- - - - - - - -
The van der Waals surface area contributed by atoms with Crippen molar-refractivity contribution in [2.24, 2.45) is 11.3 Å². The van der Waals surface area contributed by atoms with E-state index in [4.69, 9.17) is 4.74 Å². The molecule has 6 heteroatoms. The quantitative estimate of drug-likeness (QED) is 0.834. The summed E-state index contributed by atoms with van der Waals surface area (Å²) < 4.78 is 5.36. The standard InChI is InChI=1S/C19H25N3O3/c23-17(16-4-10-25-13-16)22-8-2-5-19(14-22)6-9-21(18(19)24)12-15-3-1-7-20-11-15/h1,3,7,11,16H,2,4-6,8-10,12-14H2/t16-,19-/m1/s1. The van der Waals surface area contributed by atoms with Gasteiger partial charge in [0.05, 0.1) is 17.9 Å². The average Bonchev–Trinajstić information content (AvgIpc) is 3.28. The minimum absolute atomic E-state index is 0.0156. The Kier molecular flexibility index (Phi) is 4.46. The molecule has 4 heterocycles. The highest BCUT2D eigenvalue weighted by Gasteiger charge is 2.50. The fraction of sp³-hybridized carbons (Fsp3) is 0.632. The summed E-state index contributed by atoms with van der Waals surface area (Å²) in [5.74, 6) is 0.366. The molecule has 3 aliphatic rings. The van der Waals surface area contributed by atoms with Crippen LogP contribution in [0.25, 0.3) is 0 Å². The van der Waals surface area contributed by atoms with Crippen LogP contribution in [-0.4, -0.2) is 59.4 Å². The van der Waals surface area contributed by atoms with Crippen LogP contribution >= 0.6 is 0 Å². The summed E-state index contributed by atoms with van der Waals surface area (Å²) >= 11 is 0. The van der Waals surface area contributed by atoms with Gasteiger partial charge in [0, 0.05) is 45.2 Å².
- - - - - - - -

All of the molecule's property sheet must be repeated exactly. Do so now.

The van der Waals surface area contributed by atoms with Crippen molar-refractivity contribution in [2.24, 2.45) is 11.3 Å². The van der Waals surface area contributed by atoms with E-state index in [4.69, 9.17) is 4.74 Å². The molecule has 6 heteroatoms. The quantitative estimate of drug-likeness (QED) is 0.834. The summed E-state index contributed by atoms with van der Waals surface area (Å²) < 4.78 is 5.36. The standard InChI is InChI=1S/C19H25N3O3/c23-17(16-4-10-25-13-16)22-8-2-5-19(14-22)6-9-21(18(19)24)12-15-3-1-7-20-11-15/h1,3,7,11,16H,2,4-6,8-10,12-14H2/t16-,19-/m1/s1. The van der Waals surface area contributed by atoms with Gasteiger partial charge in [0.05, 0.1) is 17.9 Å². The average Bonchev–Trinajstić information content (AvgIpc) is 3.28. The minimum absolute atomic E-state index is 0.0156. The Kier molecular flexibility index (Phi) is 4.46. The molecule has 4 heterocycles. The highest BCUT2D eigenvalue weighted by Gasteiger charge is 2.50. The fraction of sp³-hybridized carbons (Fsp3) is 0.632. The summed E-state index contributed by atoms with van der Waals surface area (Å²) in [5.74, 6) is 0.366. The molecule has 3 aliphatic rings. The van der Waals surface area contributed by atoms with Crippen LogP contribution in [0.25, 0.3) is 0 Å². The van der Waals surface area contributed by atoms with Crippen LogP contribution in [-0.4, -0.2) is 59.4 Å². The van der Waals surface area contributed by atoms with Crippen LogP contribution >= 0.6 is 0 Å². The summed E-state index contributed by atoms with van der Waals surface area (Å²) >= 11 is 0. The van der Waals surface area contributed by atoms with Gasteiger partial charge in [0, 0.05) is 45.2 Å².